Filtering time series data

Hi,

I am currently using Butterworth filters (notch - 60Hz, band-pass 1-200Hz, 4th order). My questions are:

  1. Can the filters be used in succession? I will perform the notch filtering first followed by band-pass.
  2. If I would like to remove harmonics of 60Hz, should I design multiple filters targeting specific harmonics? Can all these filters be used in succession?
  3. If I design a filter using dfilt.df2t for the notch, harmonics and band-pass, I can then cascade them using dfilt.cascade. However, the output of dfilt.cascade can only be used with filter. So should I perform filter in the forward direction, then reverse it and filter in the reverse direction on the raw signal - to mimic filtfilt function?
  4. If I am applying the filters to the raw signal should I still be concerned with tapering my data? I epoch the raw data after filtering and I have at least 1-2 seconds of edge data that does not get epoched.
    Thank you for taking the time to read my query.
  • Priya

Hi Priya. Is there any reason not to use an FIR filter? It might give better results than an IIR filter.

  1. Yes, particularly for a wide-band filter, re-filtering the data using different filter kernels might be a good idea. You might consider, for example, applying a high-pass filter at 1 Hz, then a low-pass filter at 200 Hz, and then the notch filters. It would be good to look at the impulse response function of your filter kernel to make sure it looks good. For an FIR filter, you simply plot the power spectrum of the filter kernel. For an IIR filter, you would create an impulse (all zeros and a 1 in the middle), filter that, and then look at the power spectrum of the filtered signal.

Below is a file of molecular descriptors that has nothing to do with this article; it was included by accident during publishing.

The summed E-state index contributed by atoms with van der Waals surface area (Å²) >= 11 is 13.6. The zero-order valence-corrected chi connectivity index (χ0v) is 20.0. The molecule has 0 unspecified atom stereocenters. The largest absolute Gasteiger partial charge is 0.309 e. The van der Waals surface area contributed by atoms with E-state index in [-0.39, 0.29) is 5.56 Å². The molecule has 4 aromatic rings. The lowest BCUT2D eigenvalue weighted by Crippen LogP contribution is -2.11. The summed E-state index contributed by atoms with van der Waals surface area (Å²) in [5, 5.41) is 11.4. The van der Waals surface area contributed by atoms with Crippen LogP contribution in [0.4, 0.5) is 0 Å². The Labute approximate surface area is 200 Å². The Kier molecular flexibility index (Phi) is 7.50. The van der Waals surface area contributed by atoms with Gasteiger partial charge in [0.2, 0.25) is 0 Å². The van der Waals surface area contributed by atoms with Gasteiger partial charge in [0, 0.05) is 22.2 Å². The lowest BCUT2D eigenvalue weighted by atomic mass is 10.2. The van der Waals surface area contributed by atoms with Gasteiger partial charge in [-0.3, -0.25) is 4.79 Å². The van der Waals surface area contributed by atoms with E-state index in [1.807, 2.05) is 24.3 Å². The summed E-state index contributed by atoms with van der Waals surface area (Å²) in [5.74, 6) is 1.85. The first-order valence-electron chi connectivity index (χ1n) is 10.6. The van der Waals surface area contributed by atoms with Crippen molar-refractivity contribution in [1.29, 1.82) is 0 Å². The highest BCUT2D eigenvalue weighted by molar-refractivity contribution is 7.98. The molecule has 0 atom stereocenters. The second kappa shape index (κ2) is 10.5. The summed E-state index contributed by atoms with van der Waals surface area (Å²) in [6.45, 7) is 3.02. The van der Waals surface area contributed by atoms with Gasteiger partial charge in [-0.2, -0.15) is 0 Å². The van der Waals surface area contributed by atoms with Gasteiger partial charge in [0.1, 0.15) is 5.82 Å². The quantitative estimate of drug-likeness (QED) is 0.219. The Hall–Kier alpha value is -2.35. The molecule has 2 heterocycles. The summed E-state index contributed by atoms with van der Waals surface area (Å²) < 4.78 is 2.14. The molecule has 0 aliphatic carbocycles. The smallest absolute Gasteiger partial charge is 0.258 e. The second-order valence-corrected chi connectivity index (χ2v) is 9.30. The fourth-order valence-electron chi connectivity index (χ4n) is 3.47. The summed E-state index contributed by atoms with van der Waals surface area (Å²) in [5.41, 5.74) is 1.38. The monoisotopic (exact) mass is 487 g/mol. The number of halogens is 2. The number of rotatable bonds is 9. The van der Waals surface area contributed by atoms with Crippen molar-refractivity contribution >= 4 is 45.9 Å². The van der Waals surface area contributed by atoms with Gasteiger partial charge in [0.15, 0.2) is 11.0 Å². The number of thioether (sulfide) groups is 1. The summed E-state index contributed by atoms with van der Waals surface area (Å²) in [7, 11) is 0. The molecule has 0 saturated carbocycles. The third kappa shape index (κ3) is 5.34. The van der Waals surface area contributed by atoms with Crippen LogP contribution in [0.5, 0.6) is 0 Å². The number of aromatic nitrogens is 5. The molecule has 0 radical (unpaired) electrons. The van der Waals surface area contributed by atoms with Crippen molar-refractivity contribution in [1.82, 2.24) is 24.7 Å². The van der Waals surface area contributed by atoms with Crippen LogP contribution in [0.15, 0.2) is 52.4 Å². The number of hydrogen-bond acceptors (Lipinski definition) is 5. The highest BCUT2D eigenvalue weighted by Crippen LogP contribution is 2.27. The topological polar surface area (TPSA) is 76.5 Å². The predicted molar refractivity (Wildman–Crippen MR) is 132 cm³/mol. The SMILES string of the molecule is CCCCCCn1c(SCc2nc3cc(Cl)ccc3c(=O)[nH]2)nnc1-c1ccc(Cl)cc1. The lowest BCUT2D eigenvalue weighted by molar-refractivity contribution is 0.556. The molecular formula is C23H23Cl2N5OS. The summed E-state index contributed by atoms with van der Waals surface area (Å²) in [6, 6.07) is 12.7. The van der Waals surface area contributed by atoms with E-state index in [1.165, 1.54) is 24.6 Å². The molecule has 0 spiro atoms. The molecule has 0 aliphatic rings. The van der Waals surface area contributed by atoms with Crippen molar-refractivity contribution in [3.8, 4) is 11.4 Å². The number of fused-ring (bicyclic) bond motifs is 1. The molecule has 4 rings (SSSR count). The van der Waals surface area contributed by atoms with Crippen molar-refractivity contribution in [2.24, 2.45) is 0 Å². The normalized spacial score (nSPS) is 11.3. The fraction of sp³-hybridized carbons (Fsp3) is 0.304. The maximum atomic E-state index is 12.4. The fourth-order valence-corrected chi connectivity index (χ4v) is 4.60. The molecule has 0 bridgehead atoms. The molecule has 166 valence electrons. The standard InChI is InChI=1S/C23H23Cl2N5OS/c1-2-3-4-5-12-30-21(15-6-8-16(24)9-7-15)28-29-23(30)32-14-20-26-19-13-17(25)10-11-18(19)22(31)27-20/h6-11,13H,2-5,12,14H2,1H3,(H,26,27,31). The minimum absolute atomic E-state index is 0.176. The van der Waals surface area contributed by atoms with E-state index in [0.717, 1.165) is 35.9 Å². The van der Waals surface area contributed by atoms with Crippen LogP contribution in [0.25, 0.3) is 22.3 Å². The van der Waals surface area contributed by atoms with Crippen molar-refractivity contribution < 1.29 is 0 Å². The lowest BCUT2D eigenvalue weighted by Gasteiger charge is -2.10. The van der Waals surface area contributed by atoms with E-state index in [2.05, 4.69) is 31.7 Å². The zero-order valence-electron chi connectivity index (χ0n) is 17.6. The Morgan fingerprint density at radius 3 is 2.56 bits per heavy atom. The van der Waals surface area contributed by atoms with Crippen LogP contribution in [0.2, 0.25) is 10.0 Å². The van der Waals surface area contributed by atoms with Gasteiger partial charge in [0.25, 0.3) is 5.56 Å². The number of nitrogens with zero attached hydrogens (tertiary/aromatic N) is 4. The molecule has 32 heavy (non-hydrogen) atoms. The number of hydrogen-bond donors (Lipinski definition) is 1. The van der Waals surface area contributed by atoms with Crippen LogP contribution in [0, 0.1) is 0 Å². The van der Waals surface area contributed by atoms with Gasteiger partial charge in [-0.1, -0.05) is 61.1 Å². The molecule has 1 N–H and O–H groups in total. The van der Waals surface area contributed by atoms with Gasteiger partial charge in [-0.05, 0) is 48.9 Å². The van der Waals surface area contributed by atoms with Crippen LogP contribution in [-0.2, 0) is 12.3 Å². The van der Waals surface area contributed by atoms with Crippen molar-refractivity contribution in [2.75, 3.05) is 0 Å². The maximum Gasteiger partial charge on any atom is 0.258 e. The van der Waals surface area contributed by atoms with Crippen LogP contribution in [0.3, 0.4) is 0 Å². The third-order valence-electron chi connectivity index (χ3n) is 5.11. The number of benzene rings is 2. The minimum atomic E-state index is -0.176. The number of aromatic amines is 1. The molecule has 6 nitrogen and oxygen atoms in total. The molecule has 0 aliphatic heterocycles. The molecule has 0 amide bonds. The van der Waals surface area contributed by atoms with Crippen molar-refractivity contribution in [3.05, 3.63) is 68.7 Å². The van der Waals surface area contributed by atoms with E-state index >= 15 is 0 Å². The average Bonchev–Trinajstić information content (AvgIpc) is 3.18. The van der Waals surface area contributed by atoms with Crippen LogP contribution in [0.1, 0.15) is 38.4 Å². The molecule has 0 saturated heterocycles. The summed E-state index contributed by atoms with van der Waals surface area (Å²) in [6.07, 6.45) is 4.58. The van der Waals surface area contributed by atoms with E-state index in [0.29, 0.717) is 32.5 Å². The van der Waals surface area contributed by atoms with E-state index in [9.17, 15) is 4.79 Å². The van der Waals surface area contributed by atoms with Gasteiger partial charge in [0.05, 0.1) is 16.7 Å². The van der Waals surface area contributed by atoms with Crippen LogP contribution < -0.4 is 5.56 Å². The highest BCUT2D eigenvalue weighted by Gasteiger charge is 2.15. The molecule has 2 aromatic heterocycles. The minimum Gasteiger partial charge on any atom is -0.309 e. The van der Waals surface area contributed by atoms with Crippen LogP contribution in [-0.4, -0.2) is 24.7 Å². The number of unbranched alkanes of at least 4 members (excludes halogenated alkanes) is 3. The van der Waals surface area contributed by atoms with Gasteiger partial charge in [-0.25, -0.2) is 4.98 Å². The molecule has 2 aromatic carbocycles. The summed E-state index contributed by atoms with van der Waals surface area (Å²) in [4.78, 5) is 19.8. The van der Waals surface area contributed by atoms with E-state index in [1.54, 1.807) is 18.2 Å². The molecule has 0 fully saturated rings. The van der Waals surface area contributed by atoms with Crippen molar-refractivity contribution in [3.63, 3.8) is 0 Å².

2. Yes, but you can look at the power spectrum of the data first. If there aren’t strong harmonics, then there’s no need to notch them out.

  3. Definitely you’ll want to do zero-phase shift filtering. Either with filtfilt or by reversing it yourself.

  4. Nope, you should be fine with the continuous data.

Hope that helps!
Mike

Dear Mike,

Thank you so much for your response.

I had inherited the steps for EEG processing from my predecessor and did not make changes to them. He had used an IIR and I stayed with it. I am questioning these choices after spending some time with my data and your books. I am also creating a pipeline to compute cortico-muscular coherence so I am hyper aware of adding artifacts by choosing incorrect steps.

What are the benefits of an FIR over IIR? Isn’t IIR processing faster?

With regards,
Priya

Briefly: IIR filters are faster, but they are less stable and can induce phase perturbations. FIR filters are a bit slower but are more stable and more accurate. The thing is that 30 years ago, this was a real limitation, but on modern computers – and particularly for offline analyses – FIR filters are the way to go. In the best-case scenario, IIR and FIR will give equally good results, but IIR filters will never be better than FIR.